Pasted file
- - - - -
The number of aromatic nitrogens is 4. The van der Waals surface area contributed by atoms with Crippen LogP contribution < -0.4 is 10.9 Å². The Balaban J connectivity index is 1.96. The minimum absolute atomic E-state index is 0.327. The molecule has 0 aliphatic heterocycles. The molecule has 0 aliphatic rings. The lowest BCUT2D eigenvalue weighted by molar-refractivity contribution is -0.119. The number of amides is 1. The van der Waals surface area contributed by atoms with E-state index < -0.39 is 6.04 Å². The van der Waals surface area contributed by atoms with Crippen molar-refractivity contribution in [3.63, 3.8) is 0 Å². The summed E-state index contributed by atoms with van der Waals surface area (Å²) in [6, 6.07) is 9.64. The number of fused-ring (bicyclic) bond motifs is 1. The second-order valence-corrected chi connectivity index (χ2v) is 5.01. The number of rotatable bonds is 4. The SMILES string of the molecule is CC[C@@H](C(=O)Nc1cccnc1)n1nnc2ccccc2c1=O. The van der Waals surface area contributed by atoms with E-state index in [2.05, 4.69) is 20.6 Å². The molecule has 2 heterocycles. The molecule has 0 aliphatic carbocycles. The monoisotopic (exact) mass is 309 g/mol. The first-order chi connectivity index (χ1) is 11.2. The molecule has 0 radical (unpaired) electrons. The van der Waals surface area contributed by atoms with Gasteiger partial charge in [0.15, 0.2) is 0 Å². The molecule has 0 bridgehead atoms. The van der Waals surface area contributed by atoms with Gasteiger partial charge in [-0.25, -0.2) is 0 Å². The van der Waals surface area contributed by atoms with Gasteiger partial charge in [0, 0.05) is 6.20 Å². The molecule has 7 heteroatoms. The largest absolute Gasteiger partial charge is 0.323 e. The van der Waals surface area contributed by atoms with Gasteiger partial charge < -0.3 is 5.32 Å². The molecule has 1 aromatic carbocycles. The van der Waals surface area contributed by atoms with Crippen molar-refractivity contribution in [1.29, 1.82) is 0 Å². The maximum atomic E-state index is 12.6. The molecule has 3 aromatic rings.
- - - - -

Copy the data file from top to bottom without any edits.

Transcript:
The number of aromatic nitrogens is 4. The van der Waals surface area contributed by atoms with Crippen LogP contribution < -0.4 is 10.9 Å². The Balaban J connectivity index is 1.96. The minimum absolute atomic E-state index is 0.327. The molecule has 0 aliphatic heterocycles. The molecule has 0 aliphatic rings. The lowest BCUT2D eigenvalue weighted by molar-refractivity contribution is -0.119. The number of amides is 1. The van der Waals surface area contributed by atoms with E-state index < -0.39 is 6.04 Å². The van der Waals surface area contributed by atoms with Crippen molar-refractivity contribution in [3.63, 3.8) is 0 Å². The summed E-state index contributed by atoms with van der Waals surface area (Å²) in [6, 6.07) is 9.64. The number of fused-ring (bicyclic) bond motifs is 1. The second-order valence-corrected chi connectivity index (χ2v) is 5.01. The number of rotatable bonds is 4. The SMILES string of the molecule is CC[C@@H](C(=O)Nc1cccnc1)n1nnc2ccccc2c1=O. The van der Waals surface area contributed by atoms with E-state index in [2.05, 4.69) is 20.6 Å². The molecule has 2 heterocycles. The molecule has 0 aliphatic carbocycles. The monoisotopic (exact) mass is 309 g/mol. The first-order chi connectivity index (χ1) is 11.2. The molecule has 0 radical (unpaired) electrons. The van der Waals surface area contributed by atoms with Gasteiger partial charge in [0.15, 0.2) is 0 Å². The molecule has 0 bridgehead atoms. The van der Waals surface area contributed by atoms with Gasteiger partial charge in [-0.25, -0.2) is 0 Å². The van der Waals surface area contributed by atoms with Gasteiger partial charge in [0, 0.05) is 6.20 Å². The molecule has 7 heteroatoms. The largest absolute Gasteiger partial charge is 0.323 e. The van der Waals surface area contributed by atoms with Gasteiger partial charge < -0.3 is 5.32 Å². The molecule has 1 aromatic carbocycles. The van der Waals surface area contributed by atoms with Crippen molar-refractivity contribution in [1.29, 1.82) is 0 Å². The maximum atomic E-state index is 12.6. The molecule has 3 aromatic rings.